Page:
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Old September 28th, 2011, 08:03 PM   #9881
Makkawi.Pk
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A crane man is praying on the crane in the fifth video
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Old September 29th, 2011, 11:07 PM   #9882
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IT'S STILL THERE! :O

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Old September 30th, 2011, 11:11 AM   #9883
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There's a thought provoking article here. Not everyone is happy about these developments it seems.

http://www.independent.co.uk/news/wo...s-2360114.html
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Old September 30th, 2011, 03:22 PM   #9884
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All I needed was to read a paragraph to guess what was in the rest of it. It sounds EXACTLY the same article as that man's article in new york times (or whatever times) who called clock tower a kitsch. All I have to say is someone sitting outside Makkah and those who haven't ever visited Makkah cannot claim to say what the locals "are saying behind closed doors". I CLAIM THAT THERE IS NO ONE, ABSOLUTELY NO ONE INSIDE THE CITY, who hates this tower or any other "rich" construction going on in Makkah which in one way or another is being done FOR THE SOLE PURPOSE of serving the piligrims. You can't say "ooh, clock tower is too expensive for piligrims", like I said there are other ways in which it serves the piligrims or to be more clear, pays/raises money to serve the piligrim. It may look like vegas to you, but it isn't.
Bottomline: If you hate it, just say you hate it like everyone else, DON'T BRING US LOCALS INTO IT, AND DON'T CROSS THE LINE OF TRUTH OF HONESTY TO EXPRESS YOUR HATRED TOWARDS ANY GOVERNMENT-FUNDED CONSTRUCTION GOING ON IN MAKKAH.
P. S.: @parsonsnose: I wasn't talking to you, I was answering the articel, so don't mind.
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Old September 30th, 2011, 03:24 PM   #9885
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As for everyone else, the majority of content in that article are LIES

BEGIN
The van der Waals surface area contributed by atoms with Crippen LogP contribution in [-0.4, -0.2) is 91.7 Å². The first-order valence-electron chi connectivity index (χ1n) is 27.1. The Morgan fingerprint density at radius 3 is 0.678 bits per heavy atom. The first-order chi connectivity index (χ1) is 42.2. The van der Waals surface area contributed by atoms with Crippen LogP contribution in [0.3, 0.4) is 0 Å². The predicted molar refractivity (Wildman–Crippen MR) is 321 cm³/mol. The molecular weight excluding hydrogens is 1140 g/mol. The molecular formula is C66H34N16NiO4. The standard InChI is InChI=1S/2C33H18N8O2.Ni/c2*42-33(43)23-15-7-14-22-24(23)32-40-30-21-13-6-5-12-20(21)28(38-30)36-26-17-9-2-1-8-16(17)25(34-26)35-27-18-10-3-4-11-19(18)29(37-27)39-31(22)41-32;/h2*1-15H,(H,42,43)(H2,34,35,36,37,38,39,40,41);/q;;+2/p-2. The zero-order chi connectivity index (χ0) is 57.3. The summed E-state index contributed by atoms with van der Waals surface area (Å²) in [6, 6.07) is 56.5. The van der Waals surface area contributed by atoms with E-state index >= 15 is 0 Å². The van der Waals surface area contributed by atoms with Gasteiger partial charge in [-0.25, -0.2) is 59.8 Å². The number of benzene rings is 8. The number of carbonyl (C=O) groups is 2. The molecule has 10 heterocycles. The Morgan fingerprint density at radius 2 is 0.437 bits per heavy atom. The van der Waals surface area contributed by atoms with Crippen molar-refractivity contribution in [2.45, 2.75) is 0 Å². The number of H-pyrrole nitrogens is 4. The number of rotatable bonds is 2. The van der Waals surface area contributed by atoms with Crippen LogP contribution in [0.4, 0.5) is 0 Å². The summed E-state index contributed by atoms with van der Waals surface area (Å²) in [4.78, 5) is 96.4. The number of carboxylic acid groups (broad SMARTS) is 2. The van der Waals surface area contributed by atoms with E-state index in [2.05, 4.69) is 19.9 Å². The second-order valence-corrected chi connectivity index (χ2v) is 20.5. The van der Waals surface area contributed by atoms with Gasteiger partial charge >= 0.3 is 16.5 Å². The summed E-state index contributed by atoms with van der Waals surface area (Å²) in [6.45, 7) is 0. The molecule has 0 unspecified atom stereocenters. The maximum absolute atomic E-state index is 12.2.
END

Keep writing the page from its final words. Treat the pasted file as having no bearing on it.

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Old September 30th, 2011, 03:26 PM   #9886
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Also, the ottoman columns are not going anywhere and the people whose houses were removed to make way for Haram expansion have been PAID HEAVILY, VERY HEAVILY!
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Old September 30th, 2011, 03:30 PM   #9887
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Oh and to cheer everyone up, PREPARE FOR A SURPRISE
abumuhannadh please don't say anything
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Old September 30th, 2011, 04:30 PM   #9888
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I don't like this article, just critics and complaining...no solutions for Mecca and the pilgrims. Worst, now with this aticle some islamophobes on web attack Saudi and spread big lies about islam and Mecca.

Those historians they went to the medias to defend their cause (keep old historical sites) but now it's getting worst...
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Old September 30th, 2011, 04:33 PM   #9889
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''Mecca expansion programme is a duty''

says king of Saudi Arabia


The king of Saudi Arabia will proceed with the £13bn expansion project in Mecca.

Wednesday 28 September 2011

The king of Saudi Arabia has said it is his religious duty to expend "whatever wealth and effort" were necessary to improve facilities for Muslims going on the Islamic pilgrimage, despite growing concerns about the scale of development in Mecca.